It is very possible by the time that this article is published I will have been “un-friended” on Facebook by CNET’s Steve Guttenberg after my comments on a recent post. My argument: it’s misleading to suggest that retro (usually 1970s) audio gear sounds better than today’s state-of-the-art gear. Unfortunately he’s not the only audiophile who is carrying the “old is better” torch. Simply put, today’s audiophile components are superior in pretty much every meaningful way to the gear of the past. Retro certainly has its appeal. But that doesn’t mean it’s better.
What is it that encourages audiophiles to believe that old technology is better? Nostalgia? OK, I can see that. Perhaps an association with the great music that we grew up with? Old gear can be a time machine back to an era when everything in our lives wasn’t so digital, connected, social, voice controlled. I’m down with that…
What I am not down with is the idea that old technology is somehow higher-fidelity than today’s cutting-edge offerings. That argument has about as much validity as saying that we are being controlled by the Illuminati via additives put into jet fuel and spread around the world via the ensuing jet trails. If you believe that stuff, you’re not just silly–you’re also a dangerous wacko.
Let’s dive into this “older is better” argument looking at source components first. In recent months/years, I’ve beaten vinyl to death over its limited maximum dynamic range of 65 dB (about half of the volume of a snare drum snap), its high levels of harmonic distortion, the fact that the discs wear from the first spin. Also used vinyl sales doesn’t benefit the artist. Vinyl sales make up a mere fraction of the disc sales in the U.S. in 2017 according to the RIAA.
Don’t get me wrong: there is one upside to vinyl playback in 2019 – you get to hear the record in with the order and cadence that the artists, producers, and engineers wanted–unlike iTunes, which is as I type this shuffling between Rush’s “Limelight” and a deep track from Thievery Corporation. Vinyl is an analog audio format in an overly digital world that has its appeal for digitally burnt-out people.
I will acquiesce to the concept that you can buy scratched up and used vinyl on the cheap at the last remaining record stores, but nobody who understands the math and science of audio reproduction is going to tell you that an HD stream (like from Tidal or Qobuz) or an HD 96/24 file (like from HDTracks.com and elsewhere) isn’t the state of the art of music playback.
There is no way to argue against the fact that 2019 technology offers us access to nearly all of the music ever created in CD to HD resolutions for a little more than the cost of one single Compact Disc per month. Sorry, the past isn’t better here. Even with an unlimited budget and a new, fully stocked Tower Records store opening down the street from your house, it just isn’t better than what we have today as music lovers and audio enthusiasts. These are the best of days–not the 1970s.
Let’s move onto electronics with an eye to the argument that old is somehow better than new. Steve’s post had a photograph of looks like a vintage 1970s integrated amp or receiver. I can’t tell the brand, but it is something retro. Big, bulky, and packing cool meters, knobs, and gauges. I love the old-school appeal, but please don’t tell me that such a low-powered relic can compete with a modern-form-factor integrated amp or receiver with modern amplification, 24 bit (or higher) internal DACs, even nicer knobs, meters, and controls? Take a look at what Technics is doing in the world of new-school-but-retro-looking electronics and tell me that if you are looking for the best performance (remember, that’s the argument here: old stuff sounds better) that you wouldn’t take the new Technics rig over an old Sansui, Yamaha, or whatever.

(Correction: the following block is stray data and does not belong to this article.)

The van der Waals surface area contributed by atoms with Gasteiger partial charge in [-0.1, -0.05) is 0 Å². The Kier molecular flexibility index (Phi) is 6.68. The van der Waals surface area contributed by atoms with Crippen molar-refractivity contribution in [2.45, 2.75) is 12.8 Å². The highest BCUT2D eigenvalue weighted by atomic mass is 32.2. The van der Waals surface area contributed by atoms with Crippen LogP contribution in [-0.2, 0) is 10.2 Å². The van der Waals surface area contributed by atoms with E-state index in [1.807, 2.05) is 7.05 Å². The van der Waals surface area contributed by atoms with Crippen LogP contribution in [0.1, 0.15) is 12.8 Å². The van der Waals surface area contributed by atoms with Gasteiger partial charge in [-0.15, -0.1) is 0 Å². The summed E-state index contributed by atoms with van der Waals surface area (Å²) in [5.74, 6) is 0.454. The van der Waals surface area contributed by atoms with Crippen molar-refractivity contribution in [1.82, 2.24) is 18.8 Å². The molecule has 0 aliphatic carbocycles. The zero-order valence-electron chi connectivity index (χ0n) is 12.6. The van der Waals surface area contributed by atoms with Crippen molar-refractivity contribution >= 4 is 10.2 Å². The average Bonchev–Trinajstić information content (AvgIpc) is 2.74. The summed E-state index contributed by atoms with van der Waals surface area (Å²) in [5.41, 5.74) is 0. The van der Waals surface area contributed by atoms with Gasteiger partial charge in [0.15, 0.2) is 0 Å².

Wanna dive into speakers on the “old versus new” front? You think loudspeaker drivers haven’t improved in 30-plus years? They have, big time. The rise of neodymium to make better, lighter magnets is only a start. How about the use of rare Earth materials like Beryllium in tweeters, which, while a little expensive overall, deliver stunning, modern high frequency performance on the high end.
How about the mountains of research done by people like Floyd Toole and others in the intervening decades? Yes, there are kitsch-retro products out there, like the soon-to-be-reviewed JBL L100 (the speakers from the legendary Maxell ad), but note that JBL Synthesis didn’t just remake the L100 exactly like the past. They redid the speaker. See, even JBL knows that when selling the past that consumers who are in the know demand performance that meets 2019’s higher standards.
What is perplexing is how audiophiles revert to the past when the audiophile hobby has thrived during decades of meaningful and positive technological change. NOS DACs are all the rage all of a sudden in a world where digital audio has had 30-plus years to improve each and every aspect of audio reproduction.
Today, we live in a world where you can have access to all of the music in the world for $20 per month.
We have technologies like digital room correction that can solve real-world room acoustics issues in ways that even five years ago was unthinkable. Read Dennis Burger’s review of the Trinnov Altitude 16 AV preamp specifically focusing on what this company is doing in room correction, or Myron Ho’s review of the $4,000 Anthem STR stereo preamp with ARC room correction, and tell me today’s products aren’t offering technology and performance that wasn’t in anyone’s most ambitious dream in the 1970s–or even a few years ago…